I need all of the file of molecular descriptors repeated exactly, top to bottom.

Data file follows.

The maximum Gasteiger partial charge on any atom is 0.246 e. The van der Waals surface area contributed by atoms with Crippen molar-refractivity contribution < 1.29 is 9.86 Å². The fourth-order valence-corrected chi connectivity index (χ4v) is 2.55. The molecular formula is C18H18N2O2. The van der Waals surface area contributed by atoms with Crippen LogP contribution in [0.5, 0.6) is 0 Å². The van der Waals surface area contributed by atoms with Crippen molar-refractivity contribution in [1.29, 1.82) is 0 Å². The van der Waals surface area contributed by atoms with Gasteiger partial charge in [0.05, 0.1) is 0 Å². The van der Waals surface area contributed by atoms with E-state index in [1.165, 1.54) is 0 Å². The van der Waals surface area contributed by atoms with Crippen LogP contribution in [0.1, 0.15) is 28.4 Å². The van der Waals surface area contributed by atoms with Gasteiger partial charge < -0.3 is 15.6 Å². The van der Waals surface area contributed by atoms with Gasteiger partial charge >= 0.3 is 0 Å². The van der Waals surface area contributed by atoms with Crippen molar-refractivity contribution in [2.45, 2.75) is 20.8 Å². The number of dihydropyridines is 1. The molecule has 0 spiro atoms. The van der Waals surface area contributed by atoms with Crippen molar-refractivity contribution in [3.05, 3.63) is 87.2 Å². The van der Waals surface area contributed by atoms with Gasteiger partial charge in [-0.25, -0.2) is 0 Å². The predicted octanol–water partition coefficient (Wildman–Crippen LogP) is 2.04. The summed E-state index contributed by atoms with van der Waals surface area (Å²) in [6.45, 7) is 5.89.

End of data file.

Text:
The maximum Gasteiger partial charge on any atom is 0.246 e. The van der Waals surface area contributed by atoms with Crippen molar-refractivity contribution < 1.29 is 9.86 Å². The fourth-order valence-corrected chi connectivity index (χ4v) is 2.55. The molecular formula is C18H18N2O2. The van der Waals surface area contributed by atoms with Crippen LogP contribution in [0.5, 0.6) is 0 Å². The van der Waals surface area contributed by atoms with Crippen molar-refractivity contribution in [1.29, 1.82) is 0 Å². The van der Waals surface area contributed by atoms with Gasteiger partial charge in [0.05, 0.1) is 0 Å². The van der Waals surface area contributed by atoms with E-state index in [1.165, 1.54) is 0 Å². The van der Waals surface area contributed by atoms with Crippen LogP contribution in [0.1, 0.15) is 28.4 Å². The van der Waals surface area contributed by atoms with Gasteiger partial charge < -0.3 is 15.6 Å². The van der Waals surface area contributed by atoms with Gasteiger partial charge >= 0.3 is 0 Å². The van der Waals surface area contributed by atoms with Crippen molar-refractivity contribution in [2.45, 2.75) is 20.8 Å². The number of dihydropyridines is 1. The molecule has 0 spiro atoms. The van der Waals surface area contributed by atoms with Crippen molar-refractivity contribution in [3.05, 3.63) is 87.2 Å². The van der Waals surface area contributed by atoms with Gasteiger partial charge in [-0.25, -0.2) is 0 Å². The predicted octanol–water partition coefficient (Wildman–Crippen LogP) is 2.04. The summed E-state index contributed by atoms with van der Waals surface area (Å²) in [6.45, 7) is 5.89.